Cultural Revolution? Yan’an Purge?
It’s an ugly campaign season, a mix of talent show, debate, old-fashioned politicking and dirty tricks. It’s part “American Idol,” part “Survivor.” Cheng Cheng urges his supporters to mock Xiaofei so unmercifully she can hardly make it through her first speech. Then, in an appalling act of hypocrisy, he denounces his own thugs, who are brought weeping to justice. The battle is quickly reduced to a contest between the boys, Luo Lei and Cheng Cheng, whose debate is an eerily scripted exchange of Orwellian platitudes. Luo Lei must resort to graft …
No, it’s a new documentary about a third-grade class election. Post writer Kennicott goes on to point out that
A cynical reading of this film, and the reading that director Weijun Chen clearly invites, would see dark days ahead for any kind of nascent democracy in China. It is not about empowerment or meritocracy but a contest between the old communist elites and the new capitalist managerial class. The children are drawn to power and privilege, not to reform or the exchange of ideas. Democracy emerges merely as a tool for choosing new autocratic leaders. The entire function of the class monitor, we learn at the end of the film, is to ensure conformity. The teachers and parents who manipulate this supposedly pedagogical lesson in democracy are simply underscoring the age-old attractions of realpolitik.
But hey, these are third-graders. Kids can be ugly, vicious little beasts, which is why adults are needed to teach and constrain them. There’s a good reason we don’t set the age of majority at 9 or 10. Would third-graders in this country behave any differently?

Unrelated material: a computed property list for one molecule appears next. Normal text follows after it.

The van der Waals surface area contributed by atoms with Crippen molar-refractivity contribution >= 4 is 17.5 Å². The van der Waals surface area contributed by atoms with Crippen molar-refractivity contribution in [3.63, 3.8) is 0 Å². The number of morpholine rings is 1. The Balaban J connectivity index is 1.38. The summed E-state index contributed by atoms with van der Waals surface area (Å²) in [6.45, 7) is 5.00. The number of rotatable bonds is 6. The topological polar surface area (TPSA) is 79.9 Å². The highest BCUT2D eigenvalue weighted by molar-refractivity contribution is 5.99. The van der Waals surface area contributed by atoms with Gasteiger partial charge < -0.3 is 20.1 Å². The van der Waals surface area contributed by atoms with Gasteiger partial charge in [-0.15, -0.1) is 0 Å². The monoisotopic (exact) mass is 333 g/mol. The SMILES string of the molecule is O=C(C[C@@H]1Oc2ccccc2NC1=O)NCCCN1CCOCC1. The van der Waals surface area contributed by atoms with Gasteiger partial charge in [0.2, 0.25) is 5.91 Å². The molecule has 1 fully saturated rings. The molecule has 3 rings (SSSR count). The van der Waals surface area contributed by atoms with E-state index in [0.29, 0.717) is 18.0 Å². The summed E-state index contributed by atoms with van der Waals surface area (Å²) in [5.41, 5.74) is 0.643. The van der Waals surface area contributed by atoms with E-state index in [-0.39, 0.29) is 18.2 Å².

And would parents in this country, parents intent on getting their little ones into the best pre-kindergarten program as the first step on a relentless march to Harvard, behave much differently from the cynical schemers of “Please Vote for Me”?
Finally the reviewer reaches a shockingly supportable conclusion
But this film has the strength and weakness of so much narrative journalism: A good story, richly detailed, doesn’t necessarily yield objective or even representative data, just as a documentarian’s “experiment” in democracy shouldn’t be confused with a sociologist’s. The conclusions drawn should be modest and provisional.
I suppose I wouldn’t have been so pleasantly surprised by that if I hadn’t just seen this NPR report:
Philanthropy in China is still in its infancy.
Take the case of Nanjing-based philanthropist Shao Jianbo. He has used his profits from his business to help other Chinese start their own businesses, giving them both start-up money and training.
But many locals who did not share his work ethic started harassing Shao for handouts. His experience demonstrates why Chinese have traditionally been careful to conceal their wealth.
Are there philanthropists anywhere — anyone with wealth, philanthropic or not — who don’t have to deal with unworthy applicants, people trying to get support for harebrained schemes or to support their bad habits based on a familial or personal connection? My understanding of Chinese “tradition” is that wealthy members of the community were supposed to be philanthropists, that everyone knew who was wealthy and who wasn’t, and a certain amount of pointless local and family charity was the price of being wealthy.
How many “traditions” are there in China these days?